Philip treated the fate of the Great Condé as a matter of personal honor, and some of his territorial cessions were made specifically for the prince’s rehabilitation and return to French public life. Condé had fought well for France, engineering several victories—including Rocroi—before turning against the young king in the Fronde. Though imprisoned for his role, Condé was released in 1651 by Mazarin, who had been under pressure from important nobles. The prince then joined the Spanish forces in the Netherlands, leading the army that was defeated at the Dunes in 1658. Louis issued the sealed letters patent that constituted his pardon in January, 1660. Philip also had been served by the duke of Lorraine, who also was reconciled to Louis, though at a cost of part of his territory (Bar, Clermont en Argonne, Stenay, Moyenvic, Dun, and Jametz ceded to Louis) and right of passage for his troops through all of it. The final treaty consisted of seventy-four articles and covered seventy-nine folio pages. The two state ministers signed the final document on November 7, 1659, and all that was left was for the two sovereigns to do likewise.

French minister Jules Mazarin signed a peace treaty with Spain, which ended decades of conflict between the two countries and marked the ascent of France as a European power and the descent of Spain and the Habsburgs. Mazarin attempted but failed to secure the Spanish Netherlands for France, however, and he died in 1661 knowing that, despite the 1659 treaty, hostilities between France and Spain would continue for many years.

(Francis R. Niglutsch)

Neither Philip nor Louis would deign to leave their national soil, but a unique solution was found by staging the signing ceremonies on the Isle of Pheasants in the midst of the Bidassoa River, an island claimed by neither country. Louis’s royal architect, Louis Le Vau, designed and built the pavilion, which was placed on the very center of the island. The French half was decorated in blue and gold in the French style, while Spanish red and yellow dominated the other half. On June 6, 1660, the two monarchs met to sign the treaty. The royal guards of each lined their respective riverbanks, and the pavilion filled with distinguished bureaucrats, diplomats, and nobles, each vying with all others for splendor. As this was Louis’s first trip to southern France, he took his time as he traveled to and from the ceremony, stopping at Saint-Jean-de-Luz on June 9 to marry his new bride.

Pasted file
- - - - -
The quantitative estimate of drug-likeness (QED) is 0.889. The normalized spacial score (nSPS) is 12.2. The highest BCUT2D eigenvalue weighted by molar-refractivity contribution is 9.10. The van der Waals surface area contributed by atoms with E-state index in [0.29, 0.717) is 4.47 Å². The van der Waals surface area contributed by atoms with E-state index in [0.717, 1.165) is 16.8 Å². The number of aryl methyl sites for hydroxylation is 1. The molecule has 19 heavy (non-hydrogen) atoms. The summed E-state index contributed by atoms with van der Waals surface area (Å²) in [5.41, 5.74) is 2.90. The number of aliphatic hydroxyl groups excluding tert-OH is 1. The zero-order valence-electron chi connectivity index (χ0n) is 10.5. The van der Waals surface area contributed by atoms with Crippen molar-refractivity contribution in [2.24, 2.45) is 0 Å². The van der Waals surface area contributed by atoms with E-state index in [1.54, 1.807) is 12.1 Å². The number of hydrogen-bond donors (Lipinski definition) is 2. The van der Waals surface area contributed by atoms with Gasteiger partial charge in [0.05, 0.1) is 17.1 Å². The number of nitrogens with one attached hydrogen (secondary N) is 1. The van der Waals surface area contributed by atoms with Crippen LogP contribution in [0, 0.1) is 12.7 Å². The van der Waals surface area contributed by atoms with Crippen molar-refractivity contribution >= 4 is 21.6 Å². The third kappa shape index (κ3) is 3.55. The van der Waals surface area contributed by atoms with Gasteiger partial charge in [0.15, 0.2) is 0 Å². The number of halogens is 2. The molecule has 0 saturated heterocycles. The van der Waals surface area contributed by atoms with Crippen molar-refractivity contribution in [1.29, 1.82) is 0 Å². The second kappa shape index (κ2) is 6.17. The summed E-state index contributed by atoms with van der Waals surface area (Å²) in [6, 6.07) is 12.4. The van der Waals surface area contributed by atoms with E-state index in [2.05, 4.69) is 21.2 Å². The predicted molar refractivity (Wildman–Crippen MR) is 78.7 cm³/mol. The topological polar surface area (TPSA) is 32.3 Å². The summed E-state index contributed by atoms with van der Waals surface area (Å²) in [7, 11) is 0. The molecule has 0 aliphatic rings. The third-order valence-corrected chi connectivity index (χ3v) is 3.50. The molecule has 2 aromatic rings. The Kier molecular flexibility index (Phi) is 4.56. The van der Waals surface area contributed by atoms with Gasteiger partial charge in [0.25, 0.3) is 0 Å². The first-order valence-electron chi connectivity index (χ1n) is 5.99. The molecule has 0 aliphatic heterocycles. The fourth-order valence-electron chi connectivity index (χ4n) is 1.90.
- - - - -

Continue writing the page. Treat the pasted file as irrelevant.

Significance

The Treaty of the Pyrenees marked not only the end a quarter century of Spanish-French hostilities but also the rise to dominance of Bourbon Bourbons France in Europe and the sunset of Spain and the Habsburgs.

Spain retained a large and powerful empire in the Netherlands, Italy, and the Iberian Peninsula, but its ability to project power and enforce its will was slipping away rapidly. The Habsburg encirclement of France was far stronger on paper than in reality, and Louis knew it. The position of the Spanish Netherlands was less secure than ever, a situation exacerbated by Spain’s inability to pay even the first installment of the huge indemnity.

Mazarin’s failure to secure the entire Spanish territoryresulted in decades of horrific conflict. For Louis, royal rights—including patrimony—were divinely bestowed and might not be renounced or otherwise alienated. He set aside his wife’s renunciation upon Philip’s death in 1665, an act that led to the War of Devolution (1667-1668) Devolution, War of (1667-1668) and the French-Dutch War (1672-1678) French-Dutch War (1672-1678)[French Dutch War (1672-1678)] . Louis again asserted Bourbon rights to Spanish inheritance in 1701, after the death of the weak and childless King Charles II. It took the Wars of the Spanish Succession (1701-1714) Spanish Succession, Wars of the (1701-1714) to place his grandson on the throne as Philip V.

Additionally, Pope Alexander VII Alexander VII was livid when he learned of the treaty: That two major Catholic powers would make peace without reference to the supreme pontiff was both an insult and a sign of declining papal prestige and influence.

Further Reading
  • citation-type="booksimple"

    xlink:type="simple">Black, Jeremy. European Warfare, 1494-1660. New York: Routledge, 2002. Chapter 7 gives a brief overview of the Franco-Spanish conflict from 1635 to 1659.
  • citation-type="booksimple"

    xlink:type="simple">Stradling, R. A. Philip IV and the Government of Spain, 1621-1665. Cambridge, England: Cambridge University Press, 1988. A positive treatise on Philip’s reign, which emphasizes the king’s independence after the dismissal of his court favorite, the count-duke of Olivares.
  • citation-type="booksimple"

    xlink:type="simple">Sturdy, David J. Richelieu and Mazarin: A Study in Statesmanship. New York: Palgrave, 2003. Places the war and peacemaking with Spain within a broad study of Mazarin’s career in diplomacy.
  • citation-type="booksimple"

    xlink:type="simple">Treasure, Geoffrey. Mazarin: The Crisis of Absolutism in France. New York: Routledge, 1995. Chapter 29, “Peace with Spain,” examines the hostilities and the treaty from the French point of view.
  • citation-type="booksimple"

    xlink:type="simple">Williams, Lynn. Letters from the Pyrenees: Don Luis Méndez de Haro’s Correspondence to Philip IV of Spain. Exeter, England: University of Exeter Press, 2000. This work includes both original letters in translation and summaries of these key documents.
Related Articles in <i>Great Lives from History: The Seventeenth Century</i>

The Great Condé; Louis XIV; Marie-Thérèse; Jules Mazarin; Count-Duke of Olivares; Philip IV; Cardinal de Richelieu; Viscount de Turenne. Pyrenees, Treaty of the (1659)

Categories: History Content